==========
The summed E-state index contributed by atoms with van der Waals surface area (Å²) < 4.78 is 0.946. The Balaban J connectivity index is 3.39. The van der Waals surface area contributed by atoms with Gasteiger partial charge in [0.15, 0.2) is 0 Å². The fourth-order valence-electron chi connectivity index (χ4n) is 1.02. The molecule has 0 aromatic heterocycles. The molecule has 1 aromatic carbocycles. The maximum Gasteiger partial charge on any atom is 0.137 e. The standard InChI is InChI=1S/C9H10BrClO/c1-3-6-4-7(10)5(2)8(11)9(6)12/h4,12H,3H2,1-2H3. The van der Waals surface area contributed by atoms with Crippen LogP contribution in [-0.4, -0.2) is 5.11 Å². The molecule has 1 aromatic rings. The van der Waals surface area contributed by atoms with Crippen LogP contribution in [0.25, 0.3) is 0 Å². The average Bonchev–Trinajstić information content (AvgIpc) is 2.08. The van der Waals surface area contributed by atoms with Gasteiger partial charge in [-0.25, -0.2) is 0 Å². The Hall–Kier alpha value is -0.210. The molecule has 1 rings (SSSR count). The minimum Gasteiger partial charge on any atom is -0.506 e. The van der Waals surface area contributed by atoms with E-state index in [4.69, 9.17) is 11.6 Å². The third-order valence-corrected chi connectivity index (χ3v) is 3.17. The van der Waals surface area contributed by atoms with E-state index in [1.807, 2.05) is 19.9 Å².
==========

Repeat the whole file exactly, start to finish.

The summed E-state index contributed by atoms with van der Waals surface area (Å²) < 4.78 is 0.946. The Balaban J connectivity index is 3.39. The van der Waals surface area contributed by atoms with Gasteiger partial charge in [0.15, 0.2) is 0 Å². The fourth-order valence-electron chi connectivity index (χ4n) is 1.02. The molecule has 0 aromatic heterocycles. The molecule has 1 aromatic carbocycles. The maximum Gasteiger partial charge on any atom is 0.137 e. The standard InChI is InChI=1S/C9H10BrClO/c1-3-6-4-7(10)5(2)8(11)9(6)12/h4,12H,3H2,1-2H3. The van der Waals surface area contributed by atoms with Crippen LogP contribution in [-0.4, -0.2) is 5.11 Å². The molecule has 1 aromatic rings. The van der Waals surface area contributed by atoms with Crippen LogP contribution in [0.25, 0.3) is 0 Å². The average Bonchev–Trinajstić information content (AvgIpc) is 2.08. The van der Waals surface area contributed by atoms with Gasteiger partial charge in [-0.25, -0.2) is 0 Å². The Hall–Kier alpha value is -0.210. The molecule has 1 rings (SSSR count). The minimum Gasteiger partial charge on any atom is -0.506 e. The van der Waals surface area contributed by atoms with E-state index in [4.69, 9.17) is 11.6 Å². The third-order valence-corrected chi connectivity index (χ3v) is 3.17. The van der Waals surface area contributed by atoms with E-state index in [1.807, 2.05) is 19.9 Å².